How To Think Theologically About Note-Taking

In the How to Study Your E-Bible series, I listed digital tools for note-taking with respective methods (recording mp3’s, outlines, ipads, etc). I mentioned that the process should be easy, accessible, and personal but in this first of three posts I wanted to highlight seven points of a theological methodology for note-taking.

One. Reject passivity with the preached Word of God. If we believe that God is speaking the text (notice my phrasing and check out my argument if you need convincing) or at the very least speaking through the text (a weaker claim though still valid enough for this point) then we would do more than just hear what is being said.

Two. Listen to the preached word as an expression of loving God (Luke 10:27). Now get this: the ancient Jews didn’t think the heart was the seat of emotions like we moderns do. So we read the text and think “ah, love the Lord with all of your feelings.” They thought the seat of emotions was the kidneys (or the bowels it reads in some places). The Heart was more like the seat of personhood—what we often mean by Mind. Likewise, what we moderns mean by soul is usually “My Immaterial Self” but the ancients saw Souls as “The living person”—more like the living body. God says “Love me with all of you!” Not just emotions. Volition. Strength. Body. Mind.

Three. Intentionally seek obedience opportunities (Acts 17:11). As the Bereans weighed what was said, so should we—but that shouldn’t be the end of the process. The Bereans were nobler not because they only researched to see if those things were true, but upon seeing them as true they acted on them by believing.

Four. Have more care with Scripture than the compiled message. The compiled message includes a whole mess of things that the preacher is relying on: style, humor, illustrations, etc. But these things are all within our realm of generating. God’s wisdom is above us (Isaiah 55:8-9; see also Job 28:12-28; Jeremiah 51:15-17) and against the Sinful Us (1 Corinthians 1): we must realize that he alone is wise (Rom 16:25-27) relying on the message over the messenger.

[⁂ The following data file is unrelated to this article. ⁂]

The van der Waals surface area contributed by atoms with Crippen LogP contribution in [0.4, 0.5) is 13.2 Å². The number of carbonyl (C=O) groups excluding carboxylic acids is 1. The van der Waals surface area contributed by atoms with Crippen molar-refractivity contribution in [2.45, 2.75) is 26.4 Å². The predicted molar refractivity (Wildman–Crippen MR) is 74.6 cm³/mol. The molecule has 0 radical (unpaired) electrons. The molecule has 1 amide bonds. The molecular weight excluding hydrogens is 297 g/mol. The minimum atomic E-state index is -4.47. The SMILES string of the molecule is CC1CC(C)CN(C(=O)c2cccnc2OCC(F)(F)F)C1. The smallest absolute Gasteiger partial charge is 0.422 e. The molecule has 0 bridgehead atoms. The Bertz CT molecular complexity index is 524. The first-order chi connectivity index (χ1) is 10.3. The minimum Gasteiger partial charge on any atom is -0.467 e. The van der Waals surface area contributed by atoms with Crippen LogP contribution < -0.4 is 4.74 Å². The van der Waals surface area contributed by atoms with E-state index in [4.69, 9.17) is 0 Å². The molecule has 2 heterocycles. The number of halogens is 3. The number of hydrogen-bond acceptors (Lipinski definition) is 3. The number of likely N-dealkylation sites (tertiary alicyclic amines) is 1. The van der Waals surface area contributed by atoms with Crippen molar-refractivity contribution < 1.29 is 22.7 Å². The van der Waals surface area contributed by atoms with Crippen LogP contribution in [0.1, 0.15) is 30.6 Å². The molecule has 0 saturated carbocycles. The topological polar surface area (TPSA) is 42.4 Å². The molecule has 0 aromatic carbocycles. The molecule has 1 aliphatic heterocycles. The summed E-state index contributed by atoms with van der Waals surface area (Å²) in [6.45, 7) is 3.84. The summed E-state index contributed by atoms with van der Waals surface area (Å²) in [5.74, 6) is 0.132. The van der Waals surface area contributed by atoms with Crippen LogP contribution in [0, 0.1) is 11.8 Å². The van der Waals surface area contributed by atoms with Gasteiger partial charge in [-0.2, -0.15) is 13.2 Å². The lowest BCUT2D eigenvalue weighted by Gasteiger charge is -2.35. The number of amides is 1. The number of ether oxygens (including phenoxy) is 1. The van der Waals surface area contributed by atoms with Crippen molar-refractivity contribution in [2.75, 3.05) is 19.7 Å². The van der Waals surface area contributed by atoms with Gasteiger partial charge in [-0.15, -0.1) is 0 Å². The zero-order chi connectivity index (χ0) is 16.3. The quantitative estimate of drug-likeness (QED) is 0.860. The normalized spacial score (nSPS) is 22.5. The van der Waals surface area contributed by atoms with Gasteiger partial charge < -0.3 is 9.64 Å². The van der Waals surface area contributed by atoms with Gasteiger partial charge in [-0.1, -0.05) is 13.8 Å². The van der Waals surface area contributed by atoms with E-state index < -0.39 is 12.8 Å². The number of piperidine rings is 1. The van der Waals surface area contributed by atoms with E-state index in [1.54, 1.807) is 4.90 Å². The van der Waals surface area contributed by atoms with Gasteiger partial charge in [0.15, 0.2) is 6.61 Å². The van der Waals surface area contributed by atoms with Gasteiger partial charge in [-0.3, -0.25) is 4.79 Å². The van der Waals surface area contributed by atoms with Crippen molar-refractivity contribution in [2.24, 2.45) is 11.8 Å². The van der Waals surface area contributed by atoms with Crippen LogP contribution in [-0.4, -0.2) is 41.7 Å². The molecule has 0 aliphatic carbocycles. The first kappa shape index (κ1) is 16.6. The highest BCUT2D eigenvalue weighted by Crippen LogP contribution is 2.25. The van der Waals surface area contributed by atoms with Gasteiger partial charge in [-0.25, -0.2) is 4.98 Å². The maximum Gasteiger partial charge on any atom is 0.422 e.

Five. Acknowledge the weight of the wisdom of God. By this I don’t mean listen to intangible inner feelings or urgings to authenticate the message; what I mean is that if Scripture is the Word of God, we must realize that they are the words on which we live—its potency, sufficiency and necessity is vital. The preacher up front is not vital (which is why I really don’t like when preachers say that God has laid this message on their hearts) but his Word definitely is.

Six. Give ear while trusting the Holy Spirit. By this, I still don’t mean some internal intuition, like a Spiritual Spidey Sense, that warns you of the mishandling of Scripture: the Holy Spirit isn’t the Force.  What I mean is that God speaks Scripture, and we must trust what He has said (and is saying) over against what an individual is saying no matter how flashy he or she says it. We might find this confirmed in church history or by Bible commentators as the Holy Spirit also worked in history illuminating people throughout Church History.

Seven. Plan to do hard thinking. Too often modern-day Christians make arguments for ignoring swaths of Scripture in favor of “meditating” on a three word subset of a verse. This is merely setting up our own imaginations as the final authority while using the Word of God as a springboard. It’s dangerous, foolish, and unabashedly childish. With this meditative/devotional approach we sacrifice the explicit teaching of Scripture with a thin veneer of something we call Spirituality but is merely modernity’s romanticism having sway—in other words, we’re enthroning emotions like the rest of the world and think we’re Spiritual Jedi’s while doing it. And unfortunately, this comes out with how we treat preached messages. We walk away with a take home bit that we “meditate” on and think we’re being spiritual.

Next I’ll look at how to take notes.

(Crossposted at The Bible Archive)

 

 

 

 

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